Soon, Google will transcribe, translate lectures in real time
In a major development, Google has announced a feature that would let people use the Translate app on their phones to translate and transcribe long-form speech into any desired language. In real time! The capability, dubbed 'Transcribe mode,' was unveiled at a recent press event in San Francisco, where Google showed off several artificial intelligence-backed projects. Here's all you need to know about it.
Once available, the Transcribe mode will offer translation for foreign speech while also transcribing it in real time. Notably, the Translate app already carries an interpreter mode, but this particular function has been specifically designed for long-form speech, which makes it an ideal solution for understanding what is being said in a foreign language lecture or foreign movie without subtitles.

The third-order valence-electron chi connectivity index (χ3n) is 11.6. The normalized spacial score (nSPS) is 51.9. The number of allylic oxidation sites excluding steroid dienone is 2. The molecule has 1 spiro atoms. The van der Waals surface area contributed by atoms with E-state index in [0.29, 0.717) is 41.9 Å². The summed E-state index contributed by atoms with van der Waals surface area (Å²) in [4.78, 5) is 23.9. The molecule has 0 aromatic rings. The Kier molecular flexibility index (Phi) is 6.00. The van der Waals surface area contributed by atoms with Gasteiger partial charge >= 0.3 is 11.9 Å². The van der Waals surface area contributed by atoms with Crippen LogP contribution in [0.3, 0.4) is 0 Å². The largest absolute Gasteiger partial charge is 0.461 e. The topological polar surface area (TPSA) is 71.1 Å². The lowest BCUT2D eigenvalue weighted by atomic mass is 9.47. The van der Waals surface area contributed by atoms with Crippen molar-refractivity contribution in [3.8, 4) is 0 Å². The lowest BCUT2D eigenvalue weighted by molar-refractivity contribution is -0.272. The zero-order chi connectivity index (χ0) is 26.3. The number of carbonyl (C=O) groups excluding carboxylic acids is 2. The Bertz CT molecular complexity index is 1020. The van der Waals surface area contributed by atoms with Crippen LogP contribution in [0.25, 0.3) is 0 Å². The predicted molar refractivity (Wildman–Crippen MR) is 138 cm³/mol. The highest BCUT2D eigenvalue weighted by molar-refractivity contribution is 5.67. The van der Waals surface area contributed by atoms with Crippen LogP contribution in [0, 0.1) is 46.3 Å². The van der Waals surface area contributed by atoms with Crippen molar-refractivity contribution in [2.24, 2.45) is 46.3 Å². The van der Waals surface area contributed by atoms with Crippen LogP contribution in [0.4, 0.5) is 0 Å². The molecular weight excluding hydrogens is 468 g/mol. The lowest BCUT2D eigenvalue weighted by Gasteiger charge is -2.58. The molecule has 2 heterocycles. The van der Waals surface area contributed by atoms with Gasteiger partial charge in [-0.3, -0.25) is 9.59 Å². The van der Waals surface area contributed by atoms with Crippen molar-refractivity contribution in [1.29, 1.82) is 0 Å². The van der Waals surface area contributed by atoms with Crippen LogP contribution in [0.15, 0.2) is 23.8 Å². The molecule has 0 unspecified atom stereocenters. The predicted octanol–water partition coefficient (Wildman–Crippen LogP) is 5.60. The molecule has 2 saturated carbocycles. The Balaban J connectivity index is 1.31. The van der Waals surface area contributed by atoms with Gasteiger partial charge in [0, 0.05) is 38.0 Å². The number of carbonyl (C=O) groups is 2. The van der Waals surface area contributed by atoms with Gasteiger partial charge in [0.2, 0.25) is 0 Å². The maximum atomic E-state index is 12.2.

The Transcribe mode will produce live translation and transcription of speech with punctuations included, but will need the internet to work. Further, it will process the speech on Google's servers, not locally, and will only produce results when live audio, either spoken by a real person or played on a second device, is captured by the phone's mic.
Along with this, the feature will also evaluate individual words and sentences as the speaker continues to give the speech. On the basis of this, The Verge reports, it understands the context of the speech and corrects the choice of words chosen for the translation. This gives the user a highly accurate version of what's being said by the speaker in their native language.
The working of Google Translate's Transcribe mode will improve as the underlying algorithms are trained with more data. CNET claims that the feature is being tested in several languages, including Spanish, German and French, and could debut in the coming months. However, a spokesperson for Google emphasized that the timeline for an official roll-out is not yet fixed.